British communications services firm WPP Group beat Microsoft in securing an agreement to acquire advertising and technology firm 24/7 Real Media Inc. in an all-cash transaction valued at about $649 million.
The acquisition comes after Google’s $3.1 billion intended acquisition of DoubleClick last month and Yahoo’s purchase of 80 percent of online ad exchange Right Media for $680 million earlier this month.
“The recent acquisitions feel to me like more of an anticipation of a big shift in online marketing dollars, like we’ve been talking about for the past few years,” said Shar VanBoskirk, analyst at Forrester Research Inc., Cambridge, MA.
The acquisition of 24/7 Real Media by WPP will bring together the technologies and services of both firms. Advertiser clients will now access tools to control digital media including search marketing and display advertising. Publisher clients will gain access to advertisers and ad management tools.
According to Ms. VanBoskirk, WPP sits in a different position than Google.
“WPP didn’t have an ad-serving platform or a media network, so the acquisition is more of a completion of the supply chain,” she said. “Google is a different player than WPP. Google has always been a technology and media company and they are used to serving ads. WPP’s play is to create a more holistic way of designing and serving ads. This is a classic example of how a media company differs from an agency.”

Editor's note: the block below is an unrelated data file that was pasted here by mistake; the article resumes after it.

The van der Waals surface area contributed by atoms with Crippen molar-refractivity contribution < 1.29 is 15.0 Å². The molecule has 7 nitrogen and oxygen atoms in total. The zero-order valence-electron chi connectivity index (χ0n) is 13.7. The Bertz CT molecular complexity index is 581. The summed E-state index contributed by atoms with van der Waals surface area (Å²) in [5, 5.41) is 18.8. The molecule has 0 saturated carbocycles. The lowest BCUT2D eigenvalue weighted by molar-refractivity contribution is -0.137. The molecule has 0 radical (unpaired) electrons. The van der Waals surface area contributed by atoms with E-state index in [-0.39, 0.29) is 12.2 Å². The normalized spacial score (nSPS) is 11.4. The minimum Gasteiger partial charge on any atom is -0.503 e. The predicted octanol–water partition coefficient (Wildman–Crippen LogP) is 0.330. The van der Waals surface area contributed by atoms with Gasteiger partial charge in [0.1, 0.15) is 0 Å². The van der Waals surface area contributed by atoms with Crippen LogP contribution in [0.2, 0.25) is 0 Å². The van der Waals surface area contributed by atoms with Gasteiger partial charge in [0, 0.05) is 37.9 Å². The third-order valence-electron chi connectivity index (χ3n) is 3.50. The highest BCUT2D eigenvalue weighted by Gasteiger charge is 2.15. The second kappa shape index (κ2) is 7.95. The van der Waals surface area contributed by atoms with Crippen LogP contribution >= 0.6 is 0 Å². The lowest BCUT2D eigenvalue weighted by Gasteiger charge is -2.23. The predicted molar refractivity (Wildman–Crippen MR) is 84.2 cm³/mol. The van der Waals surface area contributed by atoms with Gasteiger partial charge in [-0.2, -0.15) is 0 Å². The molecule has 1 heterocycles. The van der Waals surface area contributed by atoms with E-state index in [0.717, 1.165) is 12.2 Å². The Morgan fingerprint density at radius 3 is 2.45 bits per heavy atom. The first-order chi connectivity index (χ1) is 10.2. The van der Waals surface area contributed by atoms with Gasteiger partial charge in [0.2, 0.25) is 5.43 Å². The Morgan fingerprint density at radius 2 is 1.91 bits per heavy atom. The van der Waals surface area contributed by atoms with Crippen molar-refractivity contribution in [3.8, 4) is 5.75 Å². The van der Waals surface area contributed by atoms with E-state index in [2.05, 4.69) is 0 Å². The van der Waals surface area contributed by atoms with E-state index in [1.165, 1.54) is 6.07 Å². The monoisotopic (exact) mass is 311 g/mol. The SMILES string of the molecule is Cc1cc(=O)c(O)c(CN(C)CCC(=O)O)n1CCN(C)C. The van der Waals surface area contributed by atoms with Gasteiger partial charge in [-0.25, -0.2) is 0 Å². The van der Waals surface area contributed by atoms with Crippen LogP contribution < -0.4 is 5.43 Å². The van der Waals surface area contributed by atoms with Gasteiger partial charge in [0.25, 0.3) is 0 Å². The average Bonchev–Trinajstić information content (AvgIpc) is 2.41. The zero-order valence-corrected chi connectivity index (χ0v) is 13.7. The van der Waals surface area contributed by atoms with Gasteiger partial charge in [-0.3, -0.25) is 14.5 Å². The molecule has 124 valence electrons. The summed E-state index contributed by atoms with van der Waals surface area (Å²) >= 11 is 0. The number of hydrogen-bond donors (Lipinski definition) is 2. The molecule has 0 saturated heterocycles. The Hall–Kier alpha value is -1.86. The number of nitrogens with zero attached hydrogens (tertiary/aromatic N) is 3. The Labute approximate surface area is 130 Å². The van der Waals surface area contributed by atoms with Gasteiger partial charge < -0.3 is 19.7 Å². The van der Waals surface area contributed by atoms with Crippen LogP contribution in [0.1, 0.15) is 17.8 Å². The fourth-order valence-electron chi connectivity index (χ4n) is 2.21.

Under the terms of the agreement WPP will begin a cash tender offer for all 24/7 Real Media shares for $11.75 per share. The offer price represents a 30-percent premium over the average closing price of 24/7 Real Media’s shares for the last 60 trading days. The transaction is expected to be completed in the third quarter of this year.
It could change the way that vendors develop technology.
“With the acquisition of yet another ad-serving company, the bigger media companies are concerned with their competitors having access to their most confidential data,” said Dana Ghavami, CEO of CheckM8 Inc.
“I think there is another major issue for them,” she said. “Most of these vendors will no longer be developing technology to benefit clients. They’ll be developing technology to benefit their new parent. Larger clients that have been accustomed to getting great products and great services from these vendors, might be facing a new reality in which they have now become second-tier clients.”